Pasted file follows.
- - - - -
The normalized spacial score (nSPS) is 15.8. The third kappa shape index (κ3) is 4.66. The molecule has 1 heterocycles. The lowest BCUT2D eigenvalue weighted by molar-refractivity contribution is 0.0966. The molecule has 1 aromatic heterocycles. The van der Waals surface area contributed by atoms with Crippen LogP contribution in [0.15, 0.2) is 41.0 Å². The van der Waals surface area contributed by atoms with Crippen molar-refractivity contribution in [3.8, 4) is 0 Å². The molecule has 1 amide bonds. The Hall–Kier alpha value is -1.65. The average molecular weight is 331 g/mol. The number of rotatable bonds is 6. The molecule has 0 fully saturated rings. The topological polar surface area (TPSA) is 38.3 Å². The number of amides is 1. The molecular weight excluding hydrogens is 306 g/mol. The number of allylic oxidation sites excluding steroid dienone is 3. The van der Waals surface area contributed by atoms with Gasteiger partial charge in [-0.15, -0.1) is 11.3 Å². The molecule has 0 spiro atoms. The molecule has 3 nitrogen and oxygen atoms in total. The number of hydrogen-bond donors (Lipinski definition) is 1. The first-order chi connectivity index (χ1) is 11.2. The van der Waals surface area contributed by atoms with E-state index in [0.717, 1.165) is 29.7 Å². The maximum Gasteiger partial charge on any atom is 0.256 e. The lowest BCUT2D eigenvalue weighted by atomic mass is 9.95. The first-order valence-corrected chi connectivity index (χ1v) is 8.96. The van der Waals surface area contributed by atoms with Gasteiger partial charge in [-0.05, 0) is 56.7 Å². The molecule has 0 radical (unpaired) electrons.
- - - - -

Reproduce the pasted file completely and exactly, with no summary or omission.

The normalized spacial score (nSPS) is 15.8. The third kappa shape index (κ3) is 4.66. The molecule has 1 heterocycles. The lowest BCUT2D eigenvalue weighted by molar-refractivity contribution is 0.0966. The molecule has 1 aromatic heterocycles. The van der Waals surface area contributed by atoms with Crippen LogP contribution in [0.15, 0.2) is 41.0 Å². The van der Waals surface area contributed by atoms with Crippen molar-refractivity contribution in [3.8, 4) is 0 Å². The molecule has 1 amide bonds. The Hall–Kier alpha value is -1.65. The average molecular weight is 331 g/mol. The number of rotatable bonds is 6. The molecule has 0 fully saturated rings. The topological polar surface area (TPSA) is 38.3 Å². The number of amides is 1. The molecular weight excluding hydrogens is 306 g/mol. The number of allylic oxidation sites excluding steroid dienone is 3. The van der Waals surface area contributed by atoms with Gasteiger partial charge in [-0.15, -0.1) is 11.3 Å². The molecule has 0 spiro atoms. The molecule has 3 nitrogen and oxygen atoms in total. The number of hydrogen-bond donors (Lipinski definition) is 1. The first-order chi connectivity index (χ1) is 11.2. The van der Waals surface area contributed by atoms with E-state index in [0.717, 1.165) is 29.7 Å². The maximum Gasteiger partial charge on any atom is 0.256 e. The lowest BCUT2D eigenvalue weighted by atomic mass is 9.95. The first-order valence-corrected chi connectivity index (χ1v) is 8.96. The van der Waals surface area contributed by atoms with Gasteiger partial charge in [-0.05, 0) is 56.7 Å². The molecule has 0 radical (unpaired) electrons.